Raun (et al.) points out that trans* is a determination that covers a person who crosses the border of what is understood as a ‘normal’, binary gender since they move across the gender categories ‘man’ and ‘woman’ (Raun et al. 2011: 9). Furthermore, he wants to break with the misunderstanding that they are born in ‘the wrong body’:

En transkvinde er en person, der er udpeget som dreng ved fødslen, men som identificerer sig som og præsenterer sig som kvinde. En transmand er en person, der er udpeget som pige, men identificerer sig og præsenterer sig som mand

(Raun et al. 2011: 9)

[Our translation] A trans woman is a person, who has been labeled ‘boy’ at birth, but identifies as and presents herself as a woman. A trans man is a person, who has been labeled‘girl’ at birth but identify as and presents himself as a man (ibid.)

This can be conceptualised by using Seranos term ‘subconscious sex’: the biological gender one is born with that does not depend on genitals. She explains this further by pointing to studies of the brain (brain-hardwiring hypothesis), the area BSTc, where the structure of trans women’s look like ‘understandable’ women’s. This means that everybody is born with an inherent understanding in the brain of what biological gender one’s body should be. In regard to this, she underlines how everybody is born with a subconscious gender, but it is only a few that has to deal with this, since most people are in line with their assigned gender (cisgendered people), as opposed to trans* people (Serano 2016: 81).

Serano also talks about the importance of focusing on ‘gender entitlement’: “(…) the arrogant conviction that one’s own beliefs, perceptions, and assumptions regarding gender and sexuality are more valid than those of other people” (Serano 2016: 89), which is necessary to be aware of in order to create a stronger sense of unity within the queer community so that those who identify within the binary gender system (as either ‘man’ or ‘woman’) are not excluded from this community (ibid.: 359).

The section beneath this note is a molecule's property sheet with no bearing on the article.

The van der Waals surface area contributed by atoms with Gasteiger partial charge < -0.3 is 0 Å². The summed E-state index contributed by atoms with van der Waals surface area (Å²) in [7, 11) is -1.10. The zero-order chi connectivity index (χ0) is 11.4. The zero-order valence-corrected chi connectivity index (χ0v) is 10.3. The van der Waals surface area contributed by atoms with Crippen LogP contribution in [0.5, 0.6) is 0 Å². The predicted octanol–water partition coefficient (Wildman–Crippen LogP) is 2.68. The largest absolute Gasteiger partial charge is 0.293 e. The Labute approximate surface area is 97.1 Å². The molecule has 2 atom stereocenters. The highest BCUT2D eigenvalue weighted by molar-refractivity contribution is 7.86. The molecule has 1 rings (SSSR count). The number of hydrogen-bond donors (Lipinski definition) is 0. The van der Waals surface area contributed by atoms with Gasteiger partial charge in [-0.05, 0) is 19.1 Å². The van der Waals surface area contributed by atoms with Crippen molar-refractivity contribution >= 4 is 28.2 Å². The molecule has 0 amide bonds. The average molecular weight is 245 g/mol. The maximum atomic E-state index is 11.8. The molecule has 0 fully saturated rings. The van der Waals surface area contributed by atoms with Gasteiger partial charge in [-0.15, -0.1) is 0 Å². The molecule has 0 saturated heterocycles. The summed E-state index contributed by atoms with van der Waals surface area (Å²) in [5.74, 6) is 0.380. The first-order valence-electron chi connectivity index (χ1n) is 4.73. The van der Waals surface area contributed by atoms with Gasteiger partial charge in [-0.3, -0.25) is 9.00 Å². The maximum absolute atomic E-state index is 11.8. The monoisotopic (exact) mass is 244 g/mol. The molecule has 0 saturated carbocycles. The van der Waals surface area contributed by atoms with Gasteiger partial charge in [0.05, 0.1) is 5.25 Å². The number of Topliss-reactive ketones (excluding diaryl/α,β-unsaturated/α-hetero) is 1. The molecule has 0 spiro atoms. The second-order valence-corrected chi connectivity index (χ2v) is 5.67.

In order for those who suffer under this limited understanding of gender and how this category should control the way one is in the world to become free, it is important to be aware of cis-privileges and give equal status to all forms of gender identification. By understanding the gender category it is also possible to gain a better understanding of what women liberation means, since it is not just about understanding biological gender, but also social gender.

Femininity, Masculinity & Femininity, Why Feminism

Femininity

2123846-Mia-Hamm-Quote-My-coach-said-I-ran-like-a-girl-I-said-if-he-could